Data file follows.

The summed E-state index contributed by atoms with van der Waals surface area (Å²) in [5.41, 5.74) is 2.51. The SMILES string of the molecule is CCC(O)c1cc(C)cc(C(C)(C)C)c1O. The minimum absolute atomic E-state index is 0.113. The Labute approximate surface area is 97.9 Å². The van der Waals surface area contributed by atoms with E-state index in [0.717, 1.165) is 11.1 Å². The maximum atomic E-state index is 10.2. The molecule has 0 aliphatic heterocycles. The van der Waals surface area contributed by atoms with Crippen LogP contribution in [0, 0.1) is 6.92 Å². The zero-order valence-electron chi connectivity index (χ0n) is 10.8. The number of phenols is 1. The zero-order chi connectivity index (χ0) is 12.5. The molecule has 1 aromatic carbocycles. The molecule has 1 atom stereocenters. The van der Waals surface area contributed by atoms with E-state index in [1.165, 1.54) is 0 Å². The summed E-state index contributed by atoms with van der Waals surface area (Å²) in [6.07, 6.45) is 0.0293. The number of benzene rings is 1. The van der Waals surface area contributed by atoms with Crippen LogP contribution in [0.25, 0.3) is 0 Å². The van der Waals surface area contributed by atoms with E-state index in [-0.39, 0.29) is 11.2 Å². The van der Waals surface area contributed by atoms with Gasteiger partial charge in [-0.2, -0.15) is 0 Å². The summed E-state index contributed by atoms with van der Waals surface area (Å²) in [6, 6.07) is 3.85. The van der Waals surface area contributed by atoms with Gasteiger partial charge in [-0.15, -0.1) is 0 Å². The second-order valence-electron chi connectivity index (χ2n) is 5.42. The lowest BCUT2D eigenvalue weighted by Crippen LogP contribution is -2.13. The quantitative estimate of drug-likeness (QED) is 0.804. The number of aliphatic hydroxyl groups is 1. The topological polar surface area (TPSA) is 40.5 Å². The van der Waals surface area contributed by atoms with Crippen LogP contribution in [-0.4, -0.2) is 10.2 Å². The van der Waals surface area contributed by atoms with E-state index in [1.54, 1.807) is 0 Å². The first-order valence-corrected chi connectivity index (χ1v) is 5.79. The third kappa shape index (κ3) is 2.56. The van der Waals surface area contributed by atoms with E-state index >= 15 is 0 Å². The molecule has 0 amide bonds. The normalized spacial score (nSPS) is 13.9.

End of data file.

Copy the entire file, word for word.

The summed E-state index contributed by atoms with van der Waals surface area (Å²) in [5.41, 5.74) is 2.51. The SMILES string of the molecule is CCC(O)c1cc(C)cc(C(C)(C)C)c1O. The minimum absolute atomic E-state index is 0.113. The Labute approximate surface area is 97.9 Å². The van der Waals surface area contributed by atoms with E-state index in [0.717, 1.165) is 11.1 Å². The maximum atomic E-state index is 10.2. The molecule has 0 aliphatic heterocycles. The van der Waals surface area contributed by atoms with Crippen LogP contribution in [0, 0.1) is 6.92 Å². The zero-order valence-electron chi connectivity index (χ0n) is 10.8. The number of phenols is 1. The zero-order chi connectivity index (χ0) is 12.5. The molecule has 1 aromatic carbocycles. The molecule has 1 atom stereocenters. The van der Waals surface area contributed by atoms with E-state index in [1.165, 1.54) is 0 Å². The summed E-state index contributed by atoms with van der Waals surface area (Å²) in [6.07, 6.45) is 0.0293. The number of benzene rings is 1. The van der Waals surface area contributed by atoms with Crippen LogP contribution in [0.25, 0.3) is 0 Å². The van der Waals surface area contributed by atoms with E-state index in [-0.39, 0.29) is 11.2 Å². The van der Waals surface area contributed by atoms with Gasteiger partial charge in [-0.2, -0.15) is 0 Å². The summed E-state index contributed by atoms with van der Waals surface area (Å²) in [6, 6.07) is 3.85. The van der Waals surface area contributed by atoms with Gasteiger partial charge in [-0.15, -0.1) is 0 Å². The second-order valence-electron chi connectivity index (χ2n) is 5.42. The lowest BCUT2D eigenvalue weighted by Crippen LogP contribution is -2.13. The quantitative estimate of drug-likeness (QED) is 0.804. The number of aliphatic hydroxyl groups is 1. The topological polar surface area (TPSA) is 40.5 Å². The van der Waals surface area contributed by atoms with Crippen LogP contribution in [-0.4, -0.2) is 10.2 Å². The van der Waals surface area contributed by atoms with E-state index in [1.54, 1.807) is 0 Å². The first-order valence-corrected chi connectivity index (χ1v) is 5.79. The third kappa shape index (κ3) is 2.56. The van der Waals surface area contributed by atoms with E-state index >= 15 is 0 Å². The molecule has 0 amide bonds. The normalized spacial score (nSPS) is 13.9.